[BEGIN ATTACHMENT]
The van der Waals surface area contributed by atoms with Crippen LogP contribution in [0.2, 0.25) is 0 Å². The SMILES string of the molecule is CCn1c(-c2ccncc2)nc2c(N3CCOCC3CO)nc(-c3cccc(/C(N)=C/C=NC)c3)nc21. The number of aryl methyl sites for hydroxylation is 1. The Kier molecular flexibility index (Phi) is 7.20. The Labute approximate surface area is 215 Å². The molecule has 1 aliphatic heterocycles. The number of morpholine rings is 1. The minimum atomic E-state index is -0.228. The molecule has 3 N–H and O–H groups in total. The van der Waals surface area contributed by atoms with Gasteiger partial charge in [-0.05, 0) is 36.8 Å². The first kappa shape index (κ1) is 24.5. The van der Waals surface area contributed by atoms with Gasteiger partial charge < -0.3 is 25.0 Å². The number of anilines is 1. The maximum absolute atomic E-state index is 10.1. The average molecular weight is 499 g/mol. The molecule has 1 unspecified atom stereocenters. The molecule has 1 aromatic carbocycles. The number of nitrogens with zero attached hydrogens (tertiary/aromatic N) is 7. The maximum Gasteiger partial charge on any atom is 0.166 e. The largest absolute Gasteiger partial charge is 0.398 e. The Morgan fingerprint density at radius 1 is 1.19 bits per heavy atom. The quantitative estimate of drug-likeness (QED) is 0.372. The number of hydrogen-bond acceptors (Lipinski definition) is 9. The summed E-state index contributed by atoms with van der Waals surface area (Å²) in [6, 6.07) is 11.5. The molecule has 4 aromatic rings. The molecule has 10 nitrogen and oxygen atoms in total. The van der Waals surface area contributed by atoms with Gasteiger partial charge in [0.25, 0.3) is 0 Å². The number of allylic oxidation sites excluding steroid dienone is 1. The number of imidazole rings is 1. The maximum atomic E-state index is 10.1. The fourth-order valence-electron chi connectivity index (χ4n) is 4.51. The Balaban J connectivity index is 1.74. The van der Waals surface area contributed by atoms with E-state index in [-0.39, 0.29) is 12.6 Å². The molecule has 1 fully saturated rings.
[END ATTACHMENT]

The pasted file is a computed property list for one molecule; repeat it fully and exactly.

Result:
The van der Waals surface area contributed by atoms with Crippen LogP contribution in [0.2, 0.25) is 0 Å². The SMILES string of the molecule is CCn1c(-c2ccncc2)nc2c(N3CCOCC3CO)nc(-c3cccc(/C(N)=C/C=NC)c3)nc21. The number of aryl methyl sites for hydroxylation is 1. The Kier molecular flexibility index (Phi) is 7.20. The Labute approximate surface area is 215 Å². The molecule has 1 aliphatic heterocycles. The number of morpholine rings is 1. The minimum atomic E-state index is -0.228. The molecule has 3 N–H and O–H groups in total. The van der Waals surface area contributed by atoms with Gasteiger partial charge in [-0.05, 0) is 36.8 Å². The first kappa shape index (κ1) is 24.5. The van der Waals surface area contributed by atoms with Gasteiger partial charge < -0.3 is 25.0 Å². The number of anilines is 1. The maximum absolute atomic E-state index is 10.1. The average molecular weight is 499 g/mol. The molecule has 1 unspecified atom stereocenters. The molecule has 1 aromatic carbocycles. The number of nitrogens with zero attached hydrogens (tertiary/aromatic N) is 7. The maximum Gasteiger partial charge on any atom is 0.166 e. The largest absolute Gasteiger partial charge is 0.398 e. The Morgan fingerprint density at radius 1 is 1.19 bits per heavy atom. The quantitative estimate of drug-likeness (QED) is 0.372. The number of hydrogen-bond acceptors (Lipinski definition) is 9. The summed E-state index contributed by atoms with van der Waals surface area (Å²) in [6, 6.07) is 11.5. The molecule has 4 aromatic rings. The molecule has 10 nitrogen and oxygen atoms in total. The van der Waals surface area contributed by atoms with Gasteiger partial charge in [0.25, 0.3) is 0 Å². The number of allylic oxidation sites excluding steroid dienone is 1. The number of imidazole rings is 1. The maximum atomic E-state index is 10.1. The fourth-order valence-electron chi connectivity index (χ4n) is 4.51. The Balaban J connectivity index is 1.74. The van der Waals surface area contributed by atoms with E-state index in [-0.39, 0.29) is 12.6 Å². The molecule has 1 fully saturated rings.